Abrasive blasting – Wikipedia, more commonly known as sandblasting, is the operation of forcibly propelling a stream of abrasive material against a surface under high pressure to smooth a rough surface, roughen a smooth surface, shape a surface or remove surface contaminants. A pressurised fluid, typically compressed air, or a centrifugal wheel is used to propel the blasting material (often called the media). The first abrasive blasting process was patented by Benjamin Chew Tilghman on 18 October 1870.
There are several variants of the process, using various media; some are highly abrasive, whereas others are milder. The most abrasive are shot blasting (with metal shot) and sandblasting (with sand). Moderately abrasive variants include glass bead blasting (with glass beads) and plastic media blasting (PMB) with ground-up plastic stock or walnut shells and corncobs. Some of these substances can cause anaphylactic shock to individuals allergic to the media. A mild version is sodablasting (with baking soda). In addition, there are alternatives that are barely abrasive or nonabrasive, such as ice blasting and dry-ice blasting.
Types of abrasive blasting – wikipedia
Sand blasting is also known as abrasive blasting, which is a generic term for the process of smoothing, shaping and cleaning a hard surface by forcing solid particles across that surface at high speeds; the effect is similar to that of using sandpaper, but provides a more even finish with no problems at corners or crannies. Sandblasting can occur naturally, usually as a result of particles blown by wind causing aeolian erosion, or artificially, using compressed air. An artificial sandblasting process was patented by Benjamin Chew Tilghman on 18 October 1870.
Sandblasting equipment typically consists of a chamber in which sand and air are mixed. The mixture travels through a hand-held nozzle to direct the particles toward the surface or work piece. Nozzles come in a variety of shapes, sizes, and materials. Boron carbide is a popular material for nozzles because it resists abrasive wear well.
Wet abrasive blasting
Wet abrasive blasting uses water as the fluid moving the abrasives. The advantages are that the water traps the dust produced, and lubricates the surface. The water cushions the impact on the surface, reducing the removal of sound material.
Wet blasting of mild steel will result in immediate or ‘flash’ corrosion of the blasted steel substrate due to the presence of water. The lack of surface recontamination also allows the use of single equipment for multiple blasting operations—e.g., stainless steel and mild steel items can be processed in the same equipment with the same media without problems.
In wheel blasting, a spinning wheel propels the abrasive against an object. It is typically categorized as an airless blasting operation because there is no propellant (gas or liquid) used. A wheel machine is a high-power, high-efficiency blasting operation with recyclable abrasive (typically steel or stainless steel shot, cut wire, grit, or similarly sized pellets). Specialized wheel blast machines propel plastic abrasive in a cryogenic chamber, and is usually used for deflashing plastic and rubber components. The size of the wheel blast machine, and the number and power of the wheels vary considerably depending on the parts to be blasted as well as on the expected result and efficiency.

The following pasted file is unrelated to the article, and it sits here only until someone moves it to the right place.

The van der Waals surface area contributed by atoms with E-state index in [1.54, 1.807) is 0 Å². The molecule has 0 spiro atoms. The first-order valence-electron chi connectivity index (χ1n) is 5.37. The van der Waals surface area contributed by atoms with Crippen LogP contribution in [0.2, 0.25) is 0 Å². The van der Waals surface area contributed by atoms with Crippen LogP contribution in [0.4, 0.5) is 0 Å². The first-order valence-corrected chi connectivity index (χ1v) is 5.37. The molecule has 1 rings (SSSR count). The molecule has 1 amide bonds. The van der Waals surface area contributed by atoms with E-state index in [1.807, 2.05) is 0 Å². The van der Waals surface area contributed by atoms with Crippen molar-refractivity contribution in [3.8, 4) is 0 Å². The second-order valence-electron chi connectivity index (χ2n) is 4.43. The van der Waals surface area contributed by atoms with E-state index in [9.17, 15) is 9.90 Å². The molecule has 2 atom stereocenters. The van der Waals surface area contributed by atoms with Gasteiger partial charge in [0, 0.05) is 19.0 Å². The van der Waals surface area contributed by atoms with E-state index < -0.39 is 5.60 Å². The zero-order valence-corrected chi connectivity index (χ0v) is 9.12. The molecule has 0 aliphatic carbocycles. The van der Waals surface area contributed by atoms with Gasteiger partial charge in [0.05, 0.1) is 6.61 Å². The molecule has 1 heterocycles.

Equipment – Abrasive blasting – Wikipedia
Device used for adding sand to the compressed air (top of which is a sieve for adding the sand)
Portable blast equipment
Mobile dry abrasive blast systems are typically powered by a diesel air compressor. The air compressor provides a large volume of high pressure air to a single or multiple “blast pots”. Blast pots are pressurized, tank-like containers, filled with abrasive material, used to allow an adjustable amount of blasting grit into the main blasting line. The number of blast pots is dictated by the volume of air the compressor can provide. Fully equipped blast systems are often found mounted on semi-tractor trailers, offering high mobility and easy transport from site to site. Others are hopper-fed types making them lightweight and more mobile.
A sand-blasting cabinet
A blast cabinet is essentially a closed loop system that allows the operator to blast the part and recycle the abrasive. It usually consists of four components; the containment (cabinet), the abrasive blasting system, the abrasive recycling system and the dust collection. The operator blasts the parts from the outside of the cabinet by placing his arms in gloves attached to glove holes on the cabinet, viewing the part through a view window, turning the blast on and off using a foot pedal or treadle. Automated blast cabinets are also used to process large quantities of the same component and may incorporate multiple blast nozzles and a part conveyance system.
A blast room is a much larger version of a blast cabinet. Blast operators work inside the room to roughen, smooth, or clean surfaces of an item depending on the needs of the finished product. Blast rooms and blast facilities come in many sizes, some of which are big enough to accommodate very large or uniquely shaped objects like rail cars, commercial and military vehicles, construction equipment, and aircraft.